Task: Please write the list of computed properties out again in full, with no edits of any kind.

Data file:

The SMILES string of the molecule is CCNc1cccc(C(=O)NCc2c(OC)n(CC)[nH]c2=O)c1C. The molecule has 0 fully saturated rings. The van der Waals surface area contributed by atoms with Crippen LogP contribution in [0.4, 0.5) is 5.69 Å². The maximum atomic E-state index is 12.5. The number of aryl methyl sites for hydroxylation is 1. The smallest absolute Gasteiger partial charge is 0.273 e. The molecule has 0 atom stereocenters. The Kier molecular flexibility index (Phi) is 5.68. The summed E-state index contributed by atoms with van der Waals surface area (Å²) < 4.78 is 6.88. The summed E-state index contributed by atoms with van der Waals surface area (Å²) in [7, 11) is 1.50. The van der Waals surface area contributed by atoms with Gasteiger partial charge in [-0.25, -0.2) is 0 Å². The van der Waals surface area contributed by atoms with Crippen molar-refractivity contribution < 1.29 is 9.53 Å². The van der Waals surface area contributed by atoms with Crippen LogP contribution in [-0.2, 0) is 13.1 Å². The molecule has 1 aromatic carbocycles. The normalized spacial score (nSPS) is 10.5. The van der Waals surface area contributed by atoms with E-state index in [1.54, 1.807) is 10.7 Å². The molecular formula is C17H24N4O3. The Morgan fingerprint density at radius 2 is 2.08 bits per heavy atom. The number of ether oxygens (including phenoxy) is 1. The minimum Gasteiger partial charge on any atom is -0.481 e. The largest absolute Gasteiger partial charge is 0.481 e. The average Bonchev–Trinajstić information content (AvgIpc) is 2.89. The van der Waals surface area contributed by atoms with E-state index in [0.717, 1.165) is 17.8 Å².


The SMILES string of the molecule is CCNc1cccc(C(=O)NCc2c(OC)n(CC)[nH]c2=O)c1C. The molecule has 0 fully saturated rings. The van der Waals surface area contributed by atoms with Crippen LogP contribution in [0.4, 0.5) is 5.69 Å². The maximum atomic E-state index is 12.5. The number of aryl methyl sites for hydroxylation is 1. The smallest absolute Gasteiger partial charge is 0.273 e. The molecule has 0 atom stereocenters. The Kier molecular flexibility index (Phi) is 5.68. The summed E-state index contributed by atoms with van der Waals surface area (Å²) < 4.78 is 6.88. The summed E-state index contributed by atoms with van der Waals surface area (Å²) in [7, 11) is 1.50. The van der Waals surface area contributed by atoms with Gasteiger partial charge in [-0.25, -0.2) is 0 Å². The van der Waals surface area contributed by atoms with Crippen molar-refractivity contribution < 1.29 is 9.53 Å². The van der Waals surface area contributed by atoms with Crippen LogP contribution in [-0.2, 0) is 13.1 Å². The molecule has 1 aromatic carbocycles. The normalized spacial score (nSPS) is 10.5. The van der Waals surface area contributed by atoms with E-state index in [1.54, 1.807) is 10.7 Å². The molecular formula is C17H24N4O3. The Morgan fingerprint density at radius 2 is 2.08 bits per heavy atom. The number of ether oxygens (including phenoxy) is 1. The minimum Gasteiger partial charge on any atom is -0.481 e. The largest absolute Gasteiger partial charge is 0.481 e. The average Bonchev–Trinajstić information content (AvgIpc) is 2.89. The van der Waals surface area contributed by atoms with E-state index in [0.717, 1.165) is 17.8 Å².